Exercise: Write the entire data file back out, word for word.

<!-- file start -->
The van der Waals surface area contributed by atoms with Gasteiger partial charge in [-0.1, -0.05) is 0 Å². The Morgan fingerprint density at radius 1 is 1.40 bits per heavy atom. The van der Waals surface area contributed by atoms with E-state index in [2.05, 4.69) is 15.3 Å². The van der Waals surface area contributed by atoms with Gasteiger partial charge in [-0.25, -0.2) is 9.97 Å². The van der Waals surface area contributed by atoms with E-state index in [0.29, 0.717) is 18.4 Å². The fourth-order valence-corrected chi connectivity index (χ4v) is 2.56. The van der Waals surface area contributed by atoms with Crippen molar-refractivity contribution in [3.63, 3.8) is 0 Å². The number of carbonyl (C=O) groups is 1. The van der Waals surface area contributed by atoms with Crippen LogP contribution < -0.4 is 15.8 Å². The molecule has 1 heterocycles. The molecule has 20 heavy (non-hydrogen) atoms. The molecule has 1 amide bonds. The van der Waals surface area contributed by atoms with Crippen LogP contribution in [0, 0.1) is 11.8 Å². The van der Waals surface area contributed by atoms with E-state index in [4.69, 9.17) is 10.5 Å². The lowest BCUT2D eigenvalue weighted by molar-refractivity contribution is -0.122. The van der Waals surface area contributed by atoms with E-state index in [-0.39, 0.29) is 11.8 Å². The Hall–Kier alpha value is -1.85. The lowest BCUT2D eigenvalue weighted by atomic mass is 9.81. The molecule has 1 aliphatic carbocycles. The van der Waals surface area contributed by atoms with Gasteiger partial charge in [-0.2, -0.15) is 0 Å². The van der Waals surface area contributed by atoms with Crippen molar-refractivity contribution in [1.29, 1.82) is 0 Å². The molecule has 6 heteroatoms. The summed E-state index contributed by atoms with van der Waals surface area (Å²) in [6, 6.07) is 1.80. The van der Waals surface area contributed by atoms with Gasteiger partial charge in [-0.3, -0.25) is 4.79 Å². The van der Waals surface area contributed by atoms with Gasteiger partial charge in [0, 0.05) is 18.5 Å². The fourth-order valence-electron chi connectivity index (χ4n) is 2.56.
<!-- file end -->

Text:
The van der Waals surface area contributed by atoms with Gasteiger partial charge in [-0.1, -0.05) is 0 Å². The Morgan fingerprint density at radius 1 is 1.40 bits per heavy atom. The van der Waals surface area contributed by atoms with E-state index in [2.05, 4.69) is 15.3 Å². The van der Waals surface area contributed by atoms with Gasteiger partial charge in [-0.25, -0.2) is 9.97 Å². The van der Waals surface area contributed by atoms with E-state index in [0.29, 0.717) is 18.4 Å². The fourth-order valence-corrected chi connectivity index (χ4v) is 2.56. The van der Waals surface area contributed by atoms with Crippen molar-refractivity contribution in [3.63, 3.8) is 0 Å². The number of carbonyl (C=O) groups is 1. The van der Waals surface area contributed by atoms with Crippen LogP contribution < -0.4 is 15.8 Å². The molecule has 1 heterocycles. The molecule has 20 heavy (non-hydrogen) atoms. The molecule has 1 amide bonds. The van der Waals surface area contributed by atoms with Crippen LogP contribution in [0, 0.1) is 11.8 Å². The van der Waals surface area contributed by atoms with E-state index in [4.69, 9.17) is 10.5 Å². The lowest BCUT2D eigenvalue weighted by molar-refractivity contribution is -0.122. The van der Waals surface area contributed by atoms with E-state index in [-0.39, 0.29) is 11.8 Å². The Hall–Kier alpha value is -1.85. The lowest BCUT2D eigenvalue weighted by atomic mass is 9.81. The molecule has 1 aliphatic carbocycles. The van der Waals surface area contributed by atoms with Gasteiger partial charge in [-0.2, -0.15) is 0 Å². The van der Waals surface area contributed by atoms with Crippen molar-refractivity contribution in [1.29, 1.82) is 0 Å². The molecule has 6 heteroatoms. The summed E-state index contributed by atoms with van der Waals surface area (Å²) in [6, 6.07) is 1.80. The van der Waals surface area contributed by atoms with Gasteiger partial charge in [-0.3, -0.25) is 4.79 Å². The van der Waals surface area contributed by atoms with Gasteiger partial charge in [0, 0.05) is 18.5 Å². The fourth-order valence-electron chi connectivity index (χ4n) is 2.56.